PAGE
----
Welcome to another blog in this series scrutinizing (well, yapping about first impressions, really) the various games in the Experimental Game pack, given to those who supported the LA Game Space Kickstarter or have since supported it via their website. This will be the last one for a while, as I've reached the end of what is currently available. However, even after four parts, there's still a lot more to come down the line. We still have that Pendleton Ward game after all, and there's a few others they've been highlighting on their site that have yet to transpire. Certainly not the end of this series, not at all.
That said, I could only get five of the remaining seven games to run. I'd hoped to focus on six at a time with these blogs, but it appears me and my crummy PC promise a lot more than we can deliver. We have a couple more multiplayer games, a couple more arty experiments and one really fun game you're probably all well aware of by now. Let's get to it.
Sunshine, I feel, has the quintessential video-game-as-art-piece set-up. The game parts are entirely rudimentary; clearly a delivery device for the real meat of the piece, which are its audio and visual elements. Sunshine purports to reflect the artist's Australian upbringing, and the game's imagery certainly fills the bill: The player controls a dingo trying to eat colored tropical fruit as it falls from the top of the screen, and all the while a video clip is playing in the background that appears to be a bunch of outrageously-dressed young folk hanging out around a shopping mall of some sort. It felt like I was experiencing someone else's nostalgic flashback, which is an ongoing theme I've seen with a lot of these games, as well as a lot of Indie darlings (like Gone Home) in general. It's hard to articulate how effectively Sunshine is able to pull the player into its wistful daydream, so I won't.
I will discuss how it plays though: It greatly resembles one of those LCD Tiger or Game & Watch type affairs where you have a limited number of images that are projected onto a static backscreen, and the gameplay is simply moving left and right to collect falling fruit. It's a very primitive and recognizable style of interaction, so while it's experimenting with a few things with its presentation, the actual game parts are actually kind of basic and straightforward. It's more about combining imagery, sound and interaction than focusing too much on any one part of that equation.
It's an interesting piece. The initial impetus to collect fruit without letting them fall drops to the wayside like so many quandongs and muntries and whatever other uniquely Australian flora they eat over there after it becomes clear that such a goal is both impossible and an immutable part of the presentation; fallen fruit creates a musical sting that turns into a little tune of its own as several pieces hit the ground consecutively, thus the misses are clearly meant to be an element of the overall ensemble. Collecting fruit also splashes a bit of color across the screen too, though, so the player is left to decide how invested they are in collecting as much as they can. I won't be recommending Sunshine for Game of the Year or anything, but it's a stylish little diversion.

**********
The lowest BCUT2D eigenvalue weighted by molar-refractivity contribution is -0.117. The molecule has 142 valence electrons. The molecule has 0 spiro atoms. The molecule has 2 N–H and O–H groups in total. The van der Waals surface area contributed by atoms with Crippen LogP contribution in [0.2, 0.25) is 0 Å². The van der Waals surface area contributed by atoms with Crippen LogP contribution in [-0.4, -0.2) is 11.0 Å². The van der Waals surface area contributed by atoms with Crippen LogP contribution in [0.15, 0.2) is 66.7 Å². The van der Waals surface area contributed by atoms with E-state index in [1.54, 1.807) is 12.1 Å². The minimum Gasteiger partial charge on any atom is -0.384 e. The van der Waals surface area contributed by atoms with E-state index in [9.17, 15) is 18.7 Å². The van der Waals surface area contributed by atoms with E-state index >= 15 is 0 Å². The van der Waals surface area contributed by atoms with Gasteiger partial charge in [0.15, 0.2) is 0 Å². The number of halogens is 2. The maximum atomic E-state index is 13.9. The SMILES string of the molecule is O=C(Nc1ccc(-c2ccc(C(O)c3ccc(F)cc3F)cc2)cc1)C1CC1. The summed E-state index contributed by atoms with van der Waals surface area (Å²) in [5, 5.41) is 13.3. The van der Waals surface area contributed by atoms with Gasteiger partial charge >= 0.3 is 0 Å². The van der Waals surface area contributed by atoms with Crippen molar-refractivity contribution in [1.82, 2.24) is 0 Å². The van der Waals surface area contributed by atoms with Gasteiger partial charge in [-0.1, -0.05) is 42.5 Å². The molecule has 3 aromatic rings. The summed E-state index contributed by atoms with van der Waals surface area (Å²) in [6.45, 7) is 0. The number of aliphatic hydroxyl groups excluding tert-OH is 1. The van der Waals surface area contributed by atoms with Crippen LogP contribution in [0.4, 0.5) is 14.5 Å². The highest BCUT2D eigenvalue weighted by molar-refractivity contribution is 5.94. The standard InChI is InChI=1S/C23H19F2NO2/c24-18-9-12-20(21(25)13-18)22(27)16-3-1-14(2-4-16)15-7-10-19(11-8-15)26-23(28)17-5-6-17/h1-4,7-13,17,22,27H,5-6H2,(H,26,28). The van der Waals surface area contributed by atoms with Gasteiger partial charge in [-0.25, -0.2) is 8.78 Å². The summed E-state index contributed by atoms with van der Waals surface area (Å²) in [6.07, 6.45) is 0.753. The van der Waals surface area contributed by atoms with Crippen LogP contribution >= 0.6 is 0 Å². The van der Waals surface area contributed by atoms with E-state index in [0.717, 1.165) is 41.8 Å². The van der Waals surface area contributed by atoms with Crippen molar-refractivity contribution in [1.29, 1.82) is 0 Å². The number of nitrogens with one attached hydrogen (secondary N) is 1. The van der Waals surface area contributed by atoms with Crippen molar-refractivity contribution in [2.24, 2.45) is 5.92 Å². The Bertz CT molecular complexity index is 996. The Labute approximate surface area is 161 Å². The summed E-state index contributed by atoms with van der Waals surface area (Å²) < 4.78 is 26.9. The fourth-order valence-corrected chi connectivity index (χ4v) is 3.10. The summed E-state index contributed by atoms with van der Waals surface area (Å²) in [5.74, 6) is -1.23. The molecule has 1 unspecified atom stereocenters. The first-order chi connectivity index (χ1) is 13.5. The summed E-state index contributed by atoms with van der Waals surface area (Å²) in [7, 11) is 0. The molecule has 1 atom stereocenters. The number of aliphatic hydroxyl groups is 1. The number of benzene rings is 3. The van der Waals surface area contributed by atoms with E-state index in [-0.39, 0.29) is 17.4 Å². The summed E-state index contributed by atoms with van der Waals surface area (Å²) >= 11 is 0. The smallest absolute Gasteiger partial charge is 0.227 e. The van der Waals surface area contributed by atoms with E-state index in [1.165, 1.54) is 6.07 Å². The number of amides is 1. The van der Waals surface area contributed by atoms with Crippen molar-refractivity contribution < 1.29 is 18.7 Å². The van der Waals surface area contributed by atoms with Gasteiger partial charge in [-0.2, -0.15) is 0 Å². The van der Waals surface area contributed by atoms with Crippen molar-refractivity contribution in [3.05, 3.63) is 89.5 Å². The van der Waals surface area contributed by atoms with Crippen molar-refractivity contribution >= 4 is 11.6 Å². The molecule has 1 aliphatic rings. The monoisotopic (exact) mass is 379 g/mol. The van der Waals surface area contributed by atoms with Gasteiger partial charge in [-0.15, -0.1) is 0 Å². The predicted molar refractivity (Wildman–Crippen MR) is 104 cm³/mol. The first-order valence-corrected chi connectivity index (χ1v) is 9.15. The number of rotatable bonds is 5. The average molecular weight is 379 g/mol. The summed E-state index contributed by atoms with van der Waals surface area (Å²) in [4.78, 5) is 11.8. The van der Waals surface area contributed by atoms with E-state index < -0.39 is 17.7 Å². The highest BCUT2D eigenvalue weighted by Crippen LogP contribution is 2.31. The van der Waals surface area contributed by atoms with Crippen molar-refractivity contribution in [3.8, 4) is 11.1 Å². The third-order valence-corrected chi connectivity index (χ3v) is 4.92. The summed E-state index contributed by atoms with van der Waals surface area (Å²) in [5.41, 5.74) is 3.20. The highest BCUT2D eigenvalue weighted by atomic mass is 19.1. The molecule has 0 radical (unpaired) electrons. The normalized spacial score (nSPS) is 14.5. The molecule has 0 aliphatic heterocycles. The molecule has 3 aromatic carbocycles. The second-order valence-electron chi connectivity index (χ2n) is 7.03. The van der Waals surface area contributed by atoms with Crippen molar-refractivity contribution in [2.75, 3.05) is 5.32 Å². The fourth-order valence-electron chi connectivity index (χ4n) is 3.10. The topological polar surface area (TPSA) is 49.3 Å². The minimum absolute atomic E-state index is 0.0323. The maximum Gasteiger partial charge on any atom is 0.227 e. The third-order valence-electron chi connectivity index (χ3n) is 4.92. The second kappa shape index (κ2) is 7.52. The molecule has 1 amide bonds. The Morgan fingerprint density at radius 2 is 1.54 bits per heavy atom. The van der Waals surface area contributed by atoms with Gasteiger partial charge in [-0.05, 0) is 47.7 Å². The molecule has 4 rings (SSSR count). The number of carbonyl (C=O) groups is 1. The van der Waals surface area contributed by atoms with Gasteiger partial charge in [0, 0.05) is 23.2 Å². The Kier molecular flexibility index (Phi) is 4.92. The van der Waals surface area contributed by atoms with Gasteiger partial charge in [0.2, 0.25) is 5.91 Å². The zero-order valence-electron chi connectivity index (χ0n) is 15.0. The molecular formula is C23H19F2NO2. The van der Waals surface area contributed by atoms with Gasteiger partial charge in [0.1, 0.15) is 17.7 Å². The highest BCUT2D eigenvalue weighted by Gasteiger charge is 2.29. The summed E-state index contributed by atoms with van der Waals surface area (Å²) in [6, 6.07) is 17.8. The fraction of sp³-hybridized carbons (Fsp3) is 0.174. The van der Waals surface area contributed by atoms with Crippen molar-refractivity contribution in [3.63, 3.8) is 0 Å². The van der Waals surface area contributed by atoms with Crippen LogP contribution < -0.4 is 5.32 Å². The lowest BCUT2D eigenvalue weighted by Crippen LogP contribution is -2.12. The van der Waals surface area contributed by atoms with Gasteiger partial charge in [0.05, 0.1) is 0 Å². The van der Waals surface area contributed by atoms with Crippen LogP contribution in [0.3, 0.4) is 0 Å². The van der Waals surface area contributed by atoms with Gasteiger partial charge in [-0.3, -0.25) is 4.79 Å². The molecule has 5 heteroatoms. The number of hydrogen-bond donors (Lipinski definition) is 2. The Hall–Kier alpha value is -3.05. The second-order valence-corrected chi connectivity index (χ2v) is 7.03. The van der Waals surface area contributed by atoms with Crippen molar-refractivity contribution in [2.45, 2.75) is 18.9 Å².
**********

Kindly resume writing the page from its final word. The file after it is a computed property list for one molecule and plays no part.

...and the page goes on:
My Favourite Sinner
Like Pokey the Penguin's fair Arctic shores, this LA Game Space Round-Up has been invaded by the Italians. My Favourite Sinner is a two-player Flash game by Indie designers Molleindustria. Their Wikipedia page paints them as some sort of subversive political culture-jamming "guerrilla" game developers, but My Favourite Sinner is actually quite romantic and sweet. Well, sort of. As romantic and sweet as a damned pair of souls spinning forever in the second layer of Hell can be at least.
My Favourite Sinner sets itself up with a bilingual quote straight out of Dante's Inferno that sets up the simple concept: Two spirits, controlled by two people (the game's readme file suggests playing with one's significant other), who try vainly to get close enough for a quick kiss before the strong winds of the underworld pull them apart once again. The players only have the two sets of movement keys (WASD and the arrow keys) to get themselves closer to one another, and even playing on single player (which kind of felt like going to a rom-com on my own, frankly) it's not easy to co-ordinate the two. The perpetual tornado makes it a little disorienting, to say the least.
I will say that the game's notion that this would get couples in the mood seems a bit... unlikely. While the perpetual torment of two amorous souls being pushed apart is an achingly romantic conceit, the sound design makes it very clear that you're circling the abyss with the sort of distant anguished wailing that's often an aural indication that Gehenna beckons. Maybe that's the sort of thing that gets goths hot and bothered, I couldn't say. I clearly should've hung out in graveyards more often as a highschooler.
From one minimalist two-player experience to another, UU is a barebones affair (I think it's supposed to be written "uu") where each player takes the role of a vibrating vertical line. The goal is to simultaneously charge up a meter and then be the one to release last. Charging too long causes both players to overheat and hit a stalemate, and whichever can hold out longer will push the loser across the screen in a distance defined by how much longer they were able to hold on. So really it's an elaborate game of Chicken, but presented in a very no-frills manner.